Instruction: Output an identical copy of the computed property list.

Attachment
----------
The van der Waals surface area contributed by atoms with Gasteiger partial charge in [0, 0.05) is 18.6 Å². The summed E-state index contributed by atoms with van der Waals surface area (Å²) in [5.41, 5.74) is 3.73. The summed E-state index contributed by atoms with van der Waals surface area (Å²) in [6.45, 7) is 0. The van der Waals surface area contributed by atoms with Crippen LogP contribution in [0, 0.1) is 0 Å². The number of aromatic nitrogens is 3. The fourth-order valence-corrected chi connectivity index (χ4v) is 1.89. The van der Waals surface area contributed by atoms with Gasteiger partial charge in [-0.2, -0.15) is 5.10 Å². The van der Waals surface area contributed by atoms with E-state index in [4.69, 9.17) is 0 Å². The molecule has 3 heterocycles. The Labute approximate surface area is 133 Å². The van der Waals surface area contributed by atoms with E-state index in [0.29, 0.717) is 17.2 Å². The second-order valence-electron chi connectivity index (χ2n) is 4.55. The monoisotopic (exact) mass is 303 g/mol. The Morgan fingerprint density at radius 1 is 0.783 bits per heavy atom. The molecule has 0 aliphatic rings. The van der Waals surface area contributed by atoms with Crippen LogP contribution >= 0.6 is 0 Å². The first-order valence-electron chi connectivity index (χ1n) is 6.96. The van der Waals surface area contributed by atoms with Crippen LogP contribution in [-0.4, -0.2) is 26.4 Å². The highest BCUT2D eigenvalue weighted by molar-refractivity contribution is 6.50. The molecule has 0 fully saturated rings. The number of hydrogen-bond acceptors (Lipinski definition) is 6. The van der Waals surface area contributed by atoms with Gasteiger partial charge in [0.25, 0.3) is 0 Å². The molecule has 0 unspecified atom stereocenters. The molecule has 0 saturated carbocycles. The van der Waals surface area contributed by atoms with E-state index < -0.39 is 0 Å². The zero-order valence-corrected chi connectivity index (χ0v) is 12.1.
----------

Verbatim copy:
The van der Waals surface area contributed by atoms with Gasteiger partial charge in [0, 0.05) is 18.6 Å². The summed E-state index contributed by atoms with van der Waals surface area (Å²) in [5.41, 5.74) is 3.73. The summed E-state index contributed by atoms with van der Waals surface area (Å²) in [6.45, 7) is 0. The van der Waals surface area contributed by atoms with Crippen LogP contribution in [0, 0.1) is 0 Å². The number of aromatic nitrogens is 3. The fourth-order valence-corrected chi connectivity index (χ4v) is 1.89. The van der Waals surface area contributed by atoms with Gasteiger partial charge in [-0.2, -0.15) is 5.10 Å². The van der Waals surface area contributed by atoms with E-state index in [4.69, 9.17) is 0 Å². The molecule has 3 heterocycles. The Labute approximate surface area is 133 Å². The van der Waals surface area contributed by atoms with E-state index in [0.29, 0.717) is 17.2 Å². The second-order valence-electron chi connectivity index (χ2n) is 4.55. The monoisotopic (exact) mass is 303 g/mol. The Morgan fingerprint density at radius 1 is 0.783 bits per heavy atom. The molecule has 0 aliphatic rings. The van der Waals surface area contributed by atoms with Crippen LogP contribution >= 0.6 is 0 Å². The first-order valence-electron chi connectivity index (χ1n) is 6.96. The van der Waals surface area contributed by atoms with Crippen LogP contribution in [-0.4, -0.2) is 26.4 Å². The highest BCUT2D eigenvalue weighted by molar-refractivity contribution is 6.50. The molecule has 0 fully saturated rings. The number of hydrogen-bond acceptors (Lipinski definition) is 6. The van der Waals surface area contributed by atoms with Gasteiger partial charge in [0.25, 0.3) is 0 Å². The molecule has 0 unspecified atom stereocenters. The molecule has 0 saturated carbocycles. The van der Waals surface area contributed by atoms with E-state index < -0.39 is 0 Å². The zero-order valence-corrected chi connectivity index (χ0v) is 12.1.